Goldin explains why the wage gap exists by looking at where it exists. What does it tell us when we learn that pharmacists, for example, have a really small wage gap but lawyers have a large one? How can we learn from the fact that women in their 30s have a way bigger wage gap than their co-workers a decade younger?
Let’s find out.
Lawyers have big wage gaps. Scientists don’t. Here’s why.
We’ll start where most discussions of the wage gap start. Back to that sign.
That figure compares the median wages of men who work 35 or more hours per week (the government definition of full time) with those of women.
The wage gap is a lot smaller than it was 50 years ago — and a bit smaller than 10 years ago. Through the mid-1970s, women earned about 60 cents on the dollar compared with men. Then the gap began to close.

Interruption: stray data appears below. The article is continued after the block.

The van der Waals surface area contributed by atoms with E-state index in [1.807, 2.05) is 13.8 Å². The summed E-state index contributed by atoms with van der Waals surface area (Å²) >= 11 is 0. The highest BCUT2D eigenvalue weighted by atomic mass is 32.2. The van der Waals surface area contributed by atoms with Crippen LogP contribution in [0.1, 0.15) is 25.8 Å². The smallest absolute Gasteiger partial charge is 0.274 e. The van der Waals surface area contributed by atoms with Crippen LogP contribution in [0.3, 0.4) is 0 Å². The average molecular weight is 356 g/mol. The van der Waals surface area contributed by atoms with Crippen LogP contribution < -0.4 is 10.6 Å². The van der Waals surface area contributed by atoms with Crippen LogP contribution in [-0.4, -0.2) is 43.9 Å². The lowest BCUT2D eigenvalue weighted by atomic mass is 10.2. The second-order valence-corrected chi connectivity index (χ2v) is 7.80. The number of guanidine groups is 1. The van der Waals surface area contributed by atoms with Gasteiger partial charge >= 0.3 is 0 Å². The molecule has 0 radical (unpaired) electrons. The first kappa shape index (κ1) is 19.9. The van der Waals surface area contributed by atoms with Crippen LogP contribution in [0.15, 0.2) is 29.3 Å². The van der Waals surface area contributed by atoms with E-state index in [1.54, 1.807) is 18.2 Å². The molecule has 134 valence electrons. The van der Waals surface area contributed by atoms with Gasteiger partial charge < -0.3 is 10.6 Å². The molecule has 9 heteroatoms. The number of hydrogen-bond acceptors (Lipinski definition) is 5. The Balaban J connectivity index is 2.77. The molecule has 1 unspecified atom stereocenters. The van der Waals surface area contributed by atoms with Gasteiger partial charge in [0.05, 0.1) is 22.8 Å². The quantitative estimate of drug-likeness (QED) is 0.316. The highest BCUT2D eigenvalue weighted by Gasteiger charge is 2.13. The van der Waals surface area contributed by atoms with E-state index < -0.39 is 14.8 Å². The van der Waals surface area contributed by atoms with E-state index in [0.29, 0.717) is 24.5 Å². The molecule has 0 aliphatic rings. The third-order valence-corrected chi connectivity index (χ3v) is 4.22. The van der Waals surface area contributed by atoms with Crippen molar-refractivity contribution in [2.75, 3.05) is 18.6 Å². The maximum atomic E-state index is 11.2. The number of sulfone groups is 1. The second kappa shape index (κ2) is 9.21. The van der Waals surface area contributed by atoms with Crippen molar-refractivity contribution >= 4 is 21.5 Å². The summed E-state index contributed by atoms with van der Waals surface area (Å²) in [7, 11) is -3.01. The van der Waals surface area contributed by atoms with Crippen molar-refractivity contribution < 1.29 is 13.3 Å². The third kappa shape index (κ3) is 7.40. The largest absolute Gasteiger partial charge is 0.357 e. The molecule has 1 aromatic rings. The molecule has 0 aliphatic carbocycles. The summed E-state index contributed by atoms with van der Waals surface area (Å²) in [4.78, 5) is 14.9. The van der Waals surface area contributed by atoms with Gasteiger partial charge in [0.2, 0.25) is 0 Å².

This chart is okay, but it’s also really general. It tells a story about tens of millions of workers in the United States. What it doesn’t tell you is how the wage gap plays out for women with different educational levels or of different ages, or who make different occupational choices.
There are two other charts Goldin talks about that are significantly more useful. The first one shows how much women earn relative to men over the course of their life span.
The wage gap starts small but immediately starts to get bigger and bigger through a woman’s 20s and 30s. “The difference in earnings by sex greatly increases during the first several decades of working life,” Goldin says.
And then something surprising happens: The wage gap starts to shrink as a woman enters her 40s and 50s.
What happens to MBAs happens to lots and lots of women in the American workforce.
Clearly, there is something different happening in a woman’s 20s and 30s than in her 40s and 50s as it relates to the wage gap. And there is one big change that tends to happen in that time frame.